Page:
ROBBERY AND ARMED ROBBERY

robbery

The Offence of Robbery

The vice of robbery is something that has plagued humanity for as long as can be remembered. As a result, different societies over the years have criminalised this vice. The Nigerian society is not left out. This vice has been criminalised by S.401 of the Criminal Code and by the provisions of the Robbery and Firearms and Act.

According to S.401 of the Criminal Code:

Any person who steals anything, and, at or immediately before or immediately after the time of stealing it, uses or threatens to use actual violence to any person or property in order to obtain or retain the thing stolen or to prevent or overcome resistance to its being stolen or retained, is said to be guilty of robbery

It should be noted that the accused would not be guilty of the offence of this offence if at the time he took the property, he believed that he had a legal right to deprive the victim of the property[1].

Also, for an act to be robbery, the use of violence has to be immediately before/during the taking of the property or immediately after the taking of the property. In the case of R vs. Bekum[2] A and his companions left some valuable property in the possession of the accused and went out to buy some meat. On their way back, they were attacked by the accused, who then subsequently possessed the valuables. It was held that this was robbery since the use of violence in this instance was immediately before the taking of the property.

Conversely, in the case of Njuguna vs. Republic[3], the accused burgled a house and carted away some valuables. Later on, he was discovered −without chase− with the goods at a distance of about 500 yards away from the scene of the crime. He resisted −with violence− attempts at repossession of the goods. It was held that this wasn’t a case of robbery considering the fact that the act of violence did not occur immediately after he stole the goods.

According to the provision of S.1 (1) of the Robbery and Firearms Act the punishment for this offence is imprisonment for not less than 21 years.

The Offence of Armed Robbery

There is a discrepancy between the offence of robbery and the offence of armed robbery. In the offence of robbery, the accused uses violence or threatens to use violence. This violence could be without the use of weapons of any kind. On the other hand, armed robbery involves the use of some specific weapons as provided by the law.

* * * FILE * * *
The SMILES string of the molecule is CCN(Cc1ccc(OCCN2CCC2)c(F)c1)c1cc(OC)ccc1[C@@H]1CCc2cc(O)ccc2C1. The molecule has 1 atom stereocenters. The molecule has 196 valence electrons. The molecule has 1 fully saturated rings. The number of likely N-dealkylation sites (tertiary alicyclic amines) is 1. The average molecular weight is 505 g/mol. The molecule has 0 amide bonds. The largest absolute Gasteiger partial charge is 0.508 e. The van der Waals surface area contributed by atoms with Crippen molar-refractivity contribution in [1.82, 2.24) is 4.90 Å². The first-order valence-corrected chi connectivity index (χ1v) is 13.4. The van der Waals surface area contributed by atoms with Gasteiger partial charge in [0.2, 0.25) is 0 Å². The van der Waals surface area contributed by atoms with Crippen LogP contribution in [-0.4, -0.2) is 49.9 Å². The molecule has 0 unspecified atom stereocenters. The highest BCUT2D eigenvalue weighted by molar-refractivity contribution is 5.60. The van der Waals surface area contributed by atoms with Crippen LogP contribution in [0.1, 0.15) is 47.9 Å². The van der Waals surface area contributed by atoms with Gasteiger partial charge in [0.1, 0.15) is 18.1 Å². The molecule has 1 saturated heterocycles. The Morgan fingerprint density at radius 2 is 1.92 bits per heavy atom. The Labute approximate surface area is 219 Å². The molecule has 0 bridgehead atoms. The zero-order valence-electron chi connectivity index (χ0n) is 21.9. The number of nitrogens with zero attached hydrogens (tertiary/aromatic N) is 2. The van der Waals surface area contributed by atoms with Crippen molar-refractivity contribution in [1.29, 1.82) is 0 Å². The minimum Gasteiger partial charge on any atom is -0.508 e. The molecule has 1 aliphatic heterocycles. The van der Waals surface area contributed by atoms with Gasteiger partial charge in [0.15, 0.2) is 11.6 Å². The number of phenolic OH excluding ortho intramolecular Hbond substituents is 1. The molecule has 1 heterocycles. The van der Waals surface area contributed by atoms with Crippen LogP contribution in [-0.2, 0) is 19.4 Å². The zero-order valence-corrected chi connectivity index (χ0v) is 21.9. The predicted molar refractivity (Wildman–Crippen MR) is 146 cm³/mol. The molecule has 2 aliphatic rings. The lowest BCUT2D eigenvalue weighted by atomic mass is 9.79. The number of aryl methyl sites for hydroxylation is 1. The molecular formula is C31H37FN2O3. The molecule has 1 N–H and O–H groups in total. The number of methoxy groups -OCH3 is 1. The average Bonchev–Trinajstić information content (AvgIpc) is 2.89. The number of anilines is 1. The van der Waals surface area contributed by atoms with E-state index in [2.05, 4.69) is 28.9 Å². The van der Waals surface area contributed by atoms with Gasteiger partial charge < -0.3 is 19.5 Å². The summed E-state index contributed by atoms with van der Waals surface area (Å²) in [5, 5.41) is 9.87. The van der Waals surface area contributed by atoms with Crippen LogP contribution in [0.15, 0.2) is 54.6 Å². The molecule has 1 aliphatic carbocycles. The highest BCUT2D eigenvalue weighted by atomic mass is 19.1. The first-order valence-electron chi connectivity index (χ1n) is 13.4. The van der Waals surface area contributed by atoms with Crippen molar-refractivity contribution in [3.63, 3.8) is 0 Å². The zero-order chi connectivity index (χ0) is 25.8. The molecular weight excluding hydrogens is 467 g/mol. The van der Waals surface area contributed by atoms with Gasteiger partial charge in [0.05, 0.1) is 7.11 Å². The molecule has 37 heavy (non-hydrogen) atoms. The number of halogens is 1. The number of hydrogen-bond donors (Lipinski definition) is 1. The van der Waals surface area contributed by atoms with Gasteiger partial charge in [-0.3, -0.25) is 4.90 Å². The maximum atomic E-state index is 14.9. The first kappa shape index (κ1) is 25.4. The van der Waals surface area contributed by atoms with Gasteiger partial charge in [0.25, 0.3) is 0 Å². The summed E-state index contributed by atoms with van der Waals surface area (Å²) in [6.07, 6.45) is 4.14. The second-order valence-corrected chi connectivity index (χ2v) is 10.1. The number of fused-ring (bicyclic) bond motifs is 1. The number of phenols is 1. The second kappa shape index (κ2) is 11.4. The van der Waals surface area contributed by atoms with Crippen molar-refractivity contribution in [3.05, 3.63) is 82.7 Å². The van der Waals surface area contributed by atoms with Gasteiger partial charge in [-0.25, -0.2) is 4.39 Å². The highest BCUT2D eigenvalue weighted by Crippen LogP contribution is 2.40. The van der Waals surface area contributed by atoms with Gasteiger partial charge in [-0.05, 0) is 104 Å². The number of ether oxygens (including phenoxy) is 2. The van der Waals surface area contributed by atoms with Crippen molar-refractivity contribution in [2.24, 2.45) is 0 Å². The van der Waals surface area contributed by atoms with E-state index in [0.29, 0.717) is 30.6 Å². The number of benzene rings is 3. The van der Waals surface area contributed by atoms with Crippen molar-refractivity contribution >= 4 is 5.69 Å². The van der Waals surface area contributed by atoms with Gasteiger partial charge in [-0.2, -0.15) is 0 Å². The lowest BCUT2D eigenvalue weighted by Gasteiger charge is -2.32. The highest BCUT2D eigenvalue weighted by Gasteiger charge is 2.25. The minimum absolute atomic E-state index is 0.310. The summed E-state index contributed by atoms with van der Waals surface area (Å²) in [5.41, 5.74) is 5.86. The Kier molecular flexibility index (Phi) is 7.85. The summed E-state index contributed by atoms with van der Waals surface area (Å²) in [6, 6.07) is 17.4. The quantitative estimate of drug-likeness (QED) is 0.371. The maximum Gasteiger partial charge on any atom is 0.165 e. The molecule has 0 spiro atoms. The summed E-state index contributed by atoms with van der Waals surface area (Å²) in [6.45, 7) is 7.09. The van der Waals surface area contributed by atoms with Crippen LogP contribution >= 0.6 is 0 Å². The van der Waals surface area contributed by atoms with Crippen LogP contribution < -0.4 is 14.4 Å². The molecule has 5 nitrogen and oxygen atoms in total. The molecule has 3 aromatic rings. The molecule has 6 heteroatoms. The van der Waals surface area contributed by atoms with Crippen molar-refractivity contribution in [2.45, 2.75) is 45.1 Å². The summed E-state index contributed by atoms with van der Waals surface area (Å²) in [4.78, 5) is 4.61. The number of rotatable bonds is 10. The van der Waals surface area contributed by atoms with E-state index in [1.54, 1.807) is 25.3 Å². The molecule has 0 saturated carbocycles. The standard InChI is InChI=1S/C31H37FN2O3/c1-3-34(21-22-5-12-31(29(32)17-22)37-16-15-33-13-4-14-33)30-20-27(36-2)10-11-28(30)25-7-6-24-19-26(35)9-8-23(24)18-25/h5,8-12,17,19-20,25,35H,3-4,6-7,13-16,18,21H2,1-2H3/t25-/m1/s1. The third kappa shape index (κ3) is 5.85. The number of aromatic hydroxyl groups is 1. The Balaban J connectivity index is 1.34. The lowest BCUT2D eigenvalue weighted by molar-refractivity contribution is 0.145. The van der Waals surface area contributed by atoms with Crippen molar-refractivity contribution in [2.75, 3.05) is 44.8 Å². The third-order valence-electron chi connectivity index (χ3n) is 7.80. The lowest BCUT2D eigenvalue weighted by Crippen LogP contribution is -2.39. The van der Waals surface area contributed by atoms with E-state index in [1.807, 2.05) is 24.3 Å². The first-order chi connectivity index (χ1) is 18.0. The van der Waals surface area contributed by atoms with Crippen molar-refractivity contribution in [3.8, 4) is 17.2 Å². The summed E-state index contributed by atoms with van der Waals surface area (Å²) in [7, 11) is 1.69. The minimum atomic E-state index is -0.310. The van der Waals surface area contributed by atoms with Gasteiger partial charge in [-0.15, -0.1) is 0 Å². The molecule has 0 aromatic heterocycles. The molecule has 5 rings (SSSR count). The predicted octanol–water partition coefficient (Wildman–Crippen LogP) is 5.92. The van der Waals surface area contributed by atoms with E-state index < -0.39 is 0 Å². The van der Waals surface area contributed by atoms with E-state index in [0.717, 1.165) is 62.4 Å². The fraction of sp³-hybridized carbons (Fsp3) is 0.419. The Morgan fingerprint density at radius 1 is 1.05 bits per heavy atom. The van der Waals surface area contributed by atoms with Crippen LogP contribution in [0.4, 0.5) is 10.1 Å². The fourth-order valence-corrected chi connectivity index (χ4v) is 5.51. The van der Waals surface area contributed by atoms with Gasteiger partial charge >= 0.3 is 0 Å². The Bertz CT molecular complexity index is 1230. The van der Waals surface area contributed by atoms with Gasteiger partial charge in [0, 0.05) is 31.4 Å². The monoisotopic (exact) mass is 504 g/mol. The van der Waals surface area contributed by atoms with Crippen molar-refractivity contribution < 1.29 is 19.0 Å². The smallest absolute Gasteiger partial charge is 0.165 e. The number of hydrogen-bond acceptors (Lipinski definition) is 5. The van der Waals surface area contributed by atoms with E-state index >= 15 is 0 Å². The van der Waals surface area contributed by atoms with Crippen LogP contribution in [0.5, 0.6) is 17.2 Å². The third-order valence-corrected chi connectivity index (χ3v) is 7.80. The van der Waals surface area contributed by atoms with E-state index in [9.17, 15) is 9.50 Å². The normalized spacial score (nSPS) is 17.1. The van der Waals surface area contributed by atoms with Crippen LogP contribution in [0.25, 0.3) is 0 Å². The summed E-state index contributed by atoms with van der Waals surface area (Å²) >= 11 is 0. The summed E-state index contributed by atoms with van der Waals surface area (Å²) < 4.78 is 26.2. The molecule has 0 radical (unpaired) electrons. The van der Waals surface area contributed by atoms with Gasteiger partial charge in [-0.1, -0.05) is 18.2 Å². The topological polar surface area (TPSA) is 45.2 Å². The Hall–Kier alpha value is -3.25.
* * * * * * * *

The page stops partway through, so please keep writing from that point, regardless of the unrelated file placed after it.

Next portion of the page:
According to S. 1 (2) of the Robbery and Firearms Act, armed robbery would occur if the accused, while carrying out robbery, was armed with a firearm or any other offensive weapon or was in company with a person so armed. If a person is found guilty of armed robbery, such person would be sentenced to death. This punishment would also apply if the accused wounds any person immediately before, during or after the robbery.

According to the provision of S. 1 (3) of the Act, the execution of a convicted armed robber is either by death or firing squad. The choice between these two modes of execution is to be made by the governor[4].

An important ingredient in securing conviction for this offence is the use firearms and offensive weapons as provided for in S. 1 (2) (a).

Firearms has been defined in S. 11 of the Robbery and Firearms Act as:

…any canon, gun, rifle, carbine, machine-gun, cap-gun, flint-lock gun, revolver, pistol, explosive or ammunition or other firearm, whether whole or in detached pieces

Offensive weapon has been defined as

any article (apart from a firearm) made or adapted for use for causing injury to the person or intended by the person having it for such use by him and it includes an air gun, air pistol, bow and arrow, spear, cutlass, machete, dagger, cudgel, or any piece of wood, metal, glass or stone capable of being used as an offensive weapon.

In the case of John Nwachuckwu vs. The State[5], the accused carried out robbery with the use of a toy gun. The court held that although the threat of violence was present at the performance of the act, it would only amount to robbery. This is due to the fact that a toy gun does not fall under the category of firearms or offensive weapons as provided by the Robbery and Firearms Act[6].

It should be noted that according to the provision of S. 4 of the Act, any person or hospital who treats a person suspected of having sustained gunshot wounds must immediately report the incident to the police. Failure to do this would amount to:

  • For an individual, imprisonment for not more than five years.
  • For a hospital/clinic, a fine of ten thousand naira and in addition, the hospital shall be closed down.

References

[1] R vs. Robinson (1997) CLR

[2] 1941 WACA vol. 17

[3] 1965 EA

[4] Ikem vs. State vol. 1 LRCNCC, Alor vs. State 1985 vol.1 NWLR pt 2.

[5] 1985 vol. 2 NWLR

[6] See also: State vs Okonkwo 1998 vol. 1 LRCNCC

Author: Olanrewaju Olamide

Olamide is an avid reader who believes that no knowledge is wasted. If he is not surfing the internet, he would be doing something else to get more information, whatever that is.

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